What we have learned over the last year-plus is that the DBO not only reviews franchise offerings to ensure they comply with consumer protection requirements, but, in the case of dental franchise offerings, they also comply with all other laws and regulations governing dental practices.

At present, we have received and responded to six DBO comment letters that set out the DBO’s concerns with our offering. Each of these letters and our responses has the same theme. The DBO believes our franchise agreement is tantamount to the corporate practice of dentistry.

We disagree. Our franchisees are completely dentist-owned, and the franchisee-dentists make almost every decision for their practices, not just the clinical decisions. CDG’s “interference” is limited to choice of office colors, signage, office name, and quality oversight—those things that are required for the protection of the Comfort Dental trademarks.

The fact that Comfort Dental dental offices are 100% dentist-owned and those owner-dentists are responsible for all clinical decisions and for most non-clinical decisions should be less offensive to California law than the DSO model. There are no non-dentist management companies making any decisions for Comfort Dental practices.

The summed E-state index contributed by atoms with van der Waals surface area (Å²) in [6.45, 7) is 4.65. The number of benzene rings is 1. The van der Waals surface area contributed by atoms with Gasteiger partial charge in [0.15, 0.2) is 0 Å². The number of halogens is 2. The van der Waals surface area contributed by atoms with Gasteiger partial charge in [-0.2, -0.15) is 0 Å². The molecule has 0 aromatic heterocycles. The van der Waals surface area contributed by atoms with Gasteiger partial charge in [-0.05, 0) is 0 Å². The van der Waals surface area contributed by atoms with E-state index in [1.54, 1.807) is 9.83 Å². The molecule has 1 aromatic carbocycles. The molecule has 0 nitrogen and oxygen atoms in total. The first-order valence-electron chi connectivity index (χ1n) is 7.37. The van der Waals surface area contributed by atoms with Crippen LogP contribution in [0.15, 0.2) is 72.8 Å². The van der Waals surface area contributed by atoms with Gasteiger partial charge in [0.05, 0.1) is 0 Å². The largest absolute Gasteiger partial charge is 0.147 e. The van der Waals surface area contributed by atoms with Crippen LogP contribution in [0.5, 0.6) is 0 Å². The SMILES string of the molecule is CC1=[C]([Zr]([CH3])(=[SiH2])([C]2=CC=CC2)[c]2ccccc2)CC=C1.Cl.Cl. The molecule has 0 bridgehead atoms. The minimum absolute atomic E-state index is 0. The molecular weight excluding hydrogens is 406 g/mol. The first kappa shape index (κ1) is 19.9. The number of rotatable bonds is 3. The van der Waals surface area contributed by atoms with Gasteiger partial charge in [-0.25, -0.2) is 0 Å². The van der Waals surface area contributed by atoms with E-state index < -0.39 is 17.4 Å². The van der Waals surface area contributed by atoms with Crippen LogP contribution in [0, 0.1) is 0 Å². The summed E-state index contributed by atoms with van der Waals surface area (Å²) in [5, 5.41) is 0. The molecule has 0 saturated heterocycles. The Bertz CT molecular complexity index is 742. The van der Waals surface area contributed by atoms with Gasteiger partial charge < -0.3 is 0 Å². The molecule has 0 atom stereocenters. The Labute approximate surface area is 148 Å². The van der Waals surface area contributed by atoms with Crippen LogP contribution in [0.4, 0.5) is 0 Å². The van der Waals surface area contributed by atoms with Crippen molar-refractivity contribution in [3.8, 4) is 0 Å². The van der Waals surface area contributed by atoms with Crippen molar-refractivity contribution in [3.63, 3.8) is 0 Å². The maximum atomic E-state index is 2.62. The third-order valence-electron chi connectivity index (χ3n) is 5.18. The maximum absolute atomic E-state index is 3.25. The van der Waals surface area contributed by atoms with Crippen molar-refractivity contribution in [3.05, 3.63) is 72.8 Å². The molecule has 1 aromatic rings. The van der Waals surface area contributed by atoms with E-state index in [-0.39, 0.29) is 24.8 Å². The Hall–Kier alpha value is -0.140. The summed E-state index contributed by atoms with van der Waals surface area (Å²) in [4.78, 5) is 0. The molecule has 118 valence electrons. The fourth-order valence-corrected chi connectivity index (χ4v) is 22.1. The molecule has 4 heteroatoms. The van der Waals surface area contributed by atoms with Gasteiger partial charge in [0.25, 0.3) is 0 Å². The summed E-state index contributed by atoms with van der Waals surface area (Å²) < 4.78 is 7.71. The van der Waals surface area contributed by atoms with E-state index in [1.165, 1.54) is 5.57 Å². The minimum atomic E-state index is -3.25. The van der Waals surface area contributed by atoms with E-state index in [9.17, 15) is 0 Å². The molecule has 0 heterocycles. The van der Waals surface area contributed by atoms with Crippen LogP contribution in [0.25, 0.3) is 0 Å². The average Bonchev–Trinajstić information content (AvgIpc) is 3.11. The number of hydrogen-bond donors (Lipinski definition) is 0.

Comfort Dental dentists create their own treatment plans, file insurance claims and bill patients, hire and fire employees, make their own schedules, and choose, order, and pay for all of their own equipment and supplies.

CDG does have approved vendors from which franchisees are required to order, but there are no restrictions on what they order. Additionally, if franchisee-dentists are unable to find what they need from Henry Schein, 3M, or Dentsply Sirona, just to name three of our surfeit of approved vendors, they are welcome to purchase from another vendor. For the record, this almost never happens.

In addition, in order to maintain quality control, Comfort Dental requires that franchisees route all lab work through our affiliated dental lab, Budget Dental Lab.

The Battle Continues

It seems the DBO is staking out the position that having approved vendors and labs, whether dentists are required to use them or not, is enough to violate the California prohibition against the corporate practice of dentistry. We are running out of ways to say it is not. But if the DBO is correct that simply approving vendors is practicing dentistry, I’m either incorrect in my understanding of how DSOs operate or many, if not all, DSOs are practicing dentistry in violation of California law.